Do the ‘whys’ have it?

By Steve Smith

Special to the Press

Do the ‘whys’ have it?

As we come close to the end of a pandemic, there are a lot of questions being asked. One that has been asked for several months, by many, is WHY? I am asking what have we learned about ourselves, our families and the world around us? This has been an unusual time for most of us. However, for some, a continuation and intensification of what they have lived with for years – isolation, segregation, social injustice and fear – has prompted me to write down a few things that over the years has caused me to ask, Why?

I grew up in Martin and spent my formative years there, and as with many children, my surroundings formed my initial view of the world. My grandfather, C.W. Thompson, was a carpenter and builder. A few of the buildings and homes that he built are still standing, one of which is near the intersection of Fulton Street and Walters Avenue. He was a third-grade dropout whose parents and grandparents were slaves. I remember one day, when I was maybe 4 years old, we went to Thompson’s Grocery on Jackson Street across from Harmon Field. When we left the store, I asked jokingly the question, “Are they related to us; and if so, why do we have to pay for groceries?” I was not prepared for, nor fully understood, his answer. A few years later, I understood his answer fully when I saw Roots. On one end of Jackson Street was the grocery and about six blocks farther east is Miles Chapel, my father’s, a predominantly black Methodist Episcopal church. There were several churches in such a small town, and on Sunday most all businesses were closed. Since this was the Bible Belt, I wondered WHY churches, of all places, were still segregated. I got a better understanding years later when I listened to a sermon by Dr. Martin Luther King Jr., when he stated that Christians had to do better because Sunday morning (The Sabbath) was the most segregated day of the week. Why?

Jackson Street intersected with McComb Street. White residents lived west of McComb, and Black residents lived east of McComb. My grandparents lived near the divide, at 500 North McComb, so I saw a lot of things that most did not and wondered, WHY? My parents rented a home a few blocks from there on Mays Alley. It was a gravel alley that I supposed the city could not afford to pave. Our home had two rooms with no bath facilities for years. My mother worked for UTM as a cook for several years, and my father was a painter there. They, along with my grandparents, paid taxes, but it was not until the mid-1960s that Black students could attend UTM. WHY?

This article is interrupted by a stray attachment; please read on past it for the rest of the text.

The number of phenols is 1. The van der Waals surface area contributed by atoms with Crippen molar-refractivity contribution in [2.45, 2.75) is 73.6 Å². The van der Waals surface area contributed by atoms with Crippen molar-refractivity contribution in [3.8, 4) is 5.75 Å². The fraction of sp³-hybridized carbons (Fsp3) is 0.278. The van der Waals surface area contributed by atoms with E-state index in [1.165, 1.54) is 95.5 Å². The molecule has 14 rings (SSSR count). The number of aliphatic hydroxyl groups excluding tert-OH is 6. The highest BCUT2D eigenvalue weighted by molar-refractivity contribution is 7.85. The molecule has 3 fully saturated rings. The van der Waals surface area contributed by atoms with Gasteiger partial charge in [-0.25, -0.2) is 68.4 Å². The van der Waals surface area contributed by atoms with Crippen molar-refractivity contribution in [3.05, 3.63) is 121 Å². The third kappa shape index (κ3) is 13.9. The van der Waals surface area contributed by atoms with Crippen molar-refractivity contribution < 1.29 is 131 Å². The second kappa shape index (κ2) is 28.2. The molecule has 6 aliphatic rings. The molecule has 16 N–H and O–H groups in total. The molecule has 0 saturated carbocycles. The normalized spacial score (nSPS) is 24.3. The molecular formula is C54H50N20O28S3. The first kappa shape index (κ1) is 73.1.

Unfortunately, we all know the answer to most of these WHYs, but others are still a mystery. I was told by my grandfather that things which are not reasoned in cannot be reasoned out, but I should judge all men by how they treat me. That is exceedingly difficult when you see how others are treated.

As I have matured, my questions have changed from “Why?” to “What if?” “What if” is positive, hopeful and forward looking. My hope is that the pandemic has taught us much more than how to cure a pandemic. I hope that it has taught us how to end a lot of other ills, physical and metal. The apostle Paul writes in Romans 13:10, “Love worketh no ill to his neighbor, therefore Love is the fulfilling of Law.”  We are also told by our Lord and Savior that he has no respect of person. We are all God’s children, and we are encouraged to love one another. What if we really decide to do so? What if???

Leave a Comment